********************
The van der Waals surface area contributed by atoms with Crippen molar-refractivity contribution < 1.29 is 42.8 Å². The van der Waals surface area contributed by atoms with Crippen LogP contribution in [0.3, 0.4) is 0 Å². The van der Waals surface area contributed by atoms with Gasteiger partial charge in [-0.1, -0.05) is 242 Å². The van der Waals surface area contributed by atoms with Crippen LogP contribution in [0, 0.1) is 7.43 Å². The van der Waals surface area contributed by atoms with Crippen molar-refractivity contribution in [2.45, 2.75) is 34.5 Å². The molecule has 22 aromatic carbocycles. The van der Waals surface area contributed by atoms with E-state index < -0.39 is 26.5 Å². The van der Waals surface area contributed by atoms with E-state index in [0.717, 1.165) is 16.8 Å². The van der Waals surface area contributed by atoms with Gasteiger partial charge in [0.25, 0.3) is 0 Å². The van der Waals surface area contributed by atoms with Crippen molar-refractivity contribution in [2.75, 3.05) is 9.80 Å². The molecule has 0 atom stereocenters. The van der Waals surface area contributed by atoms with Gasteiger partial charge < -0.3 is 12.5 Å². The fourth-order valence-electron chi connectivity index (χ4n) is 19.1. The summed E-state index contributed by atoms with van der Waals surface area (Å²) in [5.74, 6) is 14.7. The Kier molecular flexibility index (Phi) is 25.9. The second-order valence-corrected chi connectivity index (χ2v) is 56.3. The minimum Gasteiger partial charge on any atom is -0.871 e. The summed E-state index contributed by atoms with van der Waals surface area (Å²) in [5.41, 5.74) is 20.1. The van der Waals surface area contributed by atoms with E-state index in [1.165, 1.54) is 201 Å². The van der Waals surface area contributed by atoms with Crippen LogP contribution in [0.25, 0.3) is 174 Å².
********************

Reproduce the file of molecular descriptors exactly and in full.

The van der Waals surface area contributed by atoms with Crippen molar-refractivity contribution < 1.29 is 42.8 Å². The van der Waals surface area contributed by atoms with Crippen LogP contribution in [0.3, 0.4) is 0 Å². The van der Waals surface area contributed by atoms with Gasteiger partial charge in [-0.1, -0.05) is 242 Å². The van der Waals surface area contributed by atoms with Crippen LogP contribution in [0, 0.1) is 7.43 Å². The van der Waals surface area contributed by atoms with Crippen molar-refractivity contribution in [2.45, 2.75) is 34.5 Å². The molecule has 22 aromatic carbocycles. The van der Waals surface area contributed by atoms with E-state index < -0.39 is 26.5 Å². The van der Waals surface area contributed by atoms with E-state index in [0.717, 1.165) is 16.8 Å². The van der Waals surface area contributed by atoms with Gasteiger partial charge in [0.25, 0.3) is 0 Å². The van der Waals surface area contributed by atoms with Crippen molar-refractivity contribution in [2.75, 3.05) is 9.80 Å². The molecule has 0 atom stereocenters. The van der Waals surface area contributed by atoms with Gasteiger partial charge < -0.3 is 12.5 Å². The fourth-order valence-electron chi connectivity index (χ4n) is 19.1. The summed E-state index contributed by atoms with van der Waals surface area (Å²) in [5.74, 6) is 14.7. The Kier molecular flexibility index (Phi) is 25.9. The second-order valence-corrected chi connectivity index (χ2v) is 56.3. The minimum Gasteiger partial charge on any atom is -0.871 e. The summed E-state index contributed by atoms with van der Waals surface area (Å²) in [5.41, 5.74) is 20.1. The van der Waals surface area contributed by atoms with E-state index in [1.165, 1.54) is 201 Å². The van der Waals surface area contributed by atoms with Crippen LogP contribution in [0.25, 0.3) is 174 Å².